Skip to content

Have you ever considered how your skillset and experiences could translate into heritage or museum work?

Everyone who works in the GLAM (Galleries, Libraries, Archives & Museums) sector has a unique career pathway. However, with the ongoing incredible financial pressures on this industry, and seeing fellow organizations we know and love in Victoria recently closing, we recognize that it can be difficult to see yourself beginning a heritage or museum career.

There is no blueprint for a career, but in this #MeetMMBC series of blog posts, staff at the Maritime Museum of BC want to share how they got into their field of museum work, and what industries, skills, and contacts helped them along the way.

What is your name and what do you do? 

My name is Jules Moses-Coats (she/they) and I’m the Collections Coordinator. 

What was your first museum role?

My first museum role was as a Collections Intern here at The Maritime Museum of BC.

Did you find any degree or diploma programs useful for museum work?

Absolutely. I have a BA in History, which has given me a toolset that I use often, especially the coursework I did on BC.  From broader skillsets like researching (be it online or physical, library or archive) to more specific tools like knowing how to navigate publicly available 19th Century census data, my degree has helped me access the stories behind a lot of collection items. In terms of more soft skills, my degree also familiarized me with a lot of the ethics involved with the preservation and curation of history.

Have you worked outside the GLAM sector, and has that contributed to your museum work? 

I have – I was a legal assistant for two years, and while my daily responsibilities were outside the world of GLAM, it was very much an information management position. We had so many cases on shelves that it looked like a small library, and with documents constantly coming in and going out, we had to have each file up to date both digitally and physically. I worked in litigation, which demanded attention to detail, high standard of communication, and coordination with other parties to meet strict court deadlines.  All of this helps me in collections – whether it’s retrieving/returning objects, keeping detailed and accurate catalogue records, or communicating/coordinating with external parties. My position also gave me some more in-depth tech skills, which is always an asset.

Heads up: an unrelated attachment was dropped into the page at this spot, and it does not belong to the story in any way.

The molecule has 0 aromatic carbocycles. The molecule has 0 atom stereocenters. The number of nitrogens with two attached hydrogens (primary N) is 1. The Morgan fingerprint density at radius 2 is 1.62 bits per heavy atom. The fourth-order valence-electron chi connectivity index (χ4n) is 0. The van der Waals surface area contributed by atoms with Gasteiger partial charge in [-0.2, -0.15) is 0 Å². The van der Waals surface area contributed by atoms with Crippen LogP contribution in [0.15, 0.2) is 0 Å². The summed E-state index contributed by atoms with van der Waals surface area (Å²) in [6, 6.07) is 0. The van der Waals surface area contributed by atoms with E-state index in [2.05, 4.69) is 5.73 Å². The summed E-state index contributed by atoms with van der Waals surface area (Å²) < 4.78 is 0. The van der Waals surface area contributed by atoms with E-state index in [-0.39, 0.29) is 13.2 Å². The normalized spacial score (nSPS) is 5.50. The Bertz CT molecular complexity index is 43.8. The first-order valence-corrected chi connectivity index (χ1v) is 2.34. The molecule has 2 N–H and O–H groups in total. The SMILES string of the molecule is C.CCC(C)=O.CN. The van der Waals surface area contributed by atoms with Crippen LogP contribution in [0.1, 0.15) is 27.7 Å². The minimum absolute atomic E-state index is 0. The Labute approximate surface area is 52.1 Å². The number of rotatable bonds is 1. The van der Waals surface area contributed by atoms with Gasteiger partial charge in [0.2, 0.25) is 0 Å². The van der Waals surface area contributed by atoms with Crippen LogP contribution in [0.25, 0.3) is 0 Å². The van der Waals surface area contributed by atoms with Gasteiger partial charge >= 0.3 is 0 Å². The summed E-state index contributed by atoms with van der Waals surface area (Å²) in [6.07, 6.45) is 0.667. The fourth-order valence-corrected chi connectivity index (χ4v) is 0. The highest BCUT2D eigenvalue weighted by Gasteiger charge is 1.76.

Have you completed co-op or intern terms of work? Were they paid or unpaid?

I did a paid six-month Young Canada Works internship here at The Maritime Museum of BC.

In the GLAM sector, what has been your breakdown of full-time vs. part-time or casual work, and permanent vs. temporary contract work?

I was full-time during my internship on a temporary six-month contract. I do have other GLAM experience – I was an Auxiliary Circulation Assistant with the public library for nearly 2 years. As the job title states, I was auxiliary – my hours fluctuated based on demand. On average I worked 20-25 hours a week between all the different branches, but did have the occasional week or two where I had full-time work. It was a permanent contract though, and there were avenues to obtain a regular full-time position. 

Have you been mentored?

I would say so! Heather Feeney, who’s the Collections and Exhibits Manager here at MMBC has been a remarkable mentor to me during my time as intern. She has offered me so much invaluable insight on how to make it in the museum world and has single-handedly shown me the ropes of collections work (both figuratively and literally – we’ve got some pretty cool sections of line in our collection!). The whole team at MMBC has been incredibly supportive and insightful, especially during our professional development meetings and collaboration on digital content.  

During my time at the library, I had a few supervisors and more senior coworkers who always had my back and gave me invaluable insight on both the landscape of library work, and the importance and potential GLAM work has in community building.  

Why do you do museum and heritage work?

Firstly, I have a deep personal interest in history, especially where broader events and themes intersect with personal lives and physical objects.  Collections work is done exactly in that sweet spot. The world is full of stories, and it’s an honour to be able to contribute to making the past more accessible and alive.  

Secondly, I’m very passionate about how our understanding of history shapes our present and future. While the world is full of stories, not all of them have been treated equally, and combined, these stories shape the identity of a community. I think it’s important that this combination of stories is inclusive and representative of everyone within that community. 

Do you have any advice for your future colleagues in the GLAM sector?

While I don’t have as much experience as many of my other colleagues here, I do have a fair bit of experience applying and interviewing for positions. Postings can be sparse, and for larger organizations things can move quite slowly. If you’re coming straight of school I recommend finding more readily available work while you search for GLAM positions. Experience, even if it’s tangential, is super valuable. Volunteering is another great way of gathering relevant experience. Also, and this goes for any kind of interview, but familiarize yourself with the STAR method (Situation, Task, Action, and Result), it’s super helpful, especially if you are applying to larger organizations. 

It’s easy to get discouraged, but don’t be afraid of applying to the postings that feel on the edge of your comfort zone! Who knows, your combination of experience could be enough to get you in the door, and as with any sector, you will learn a lot on the job.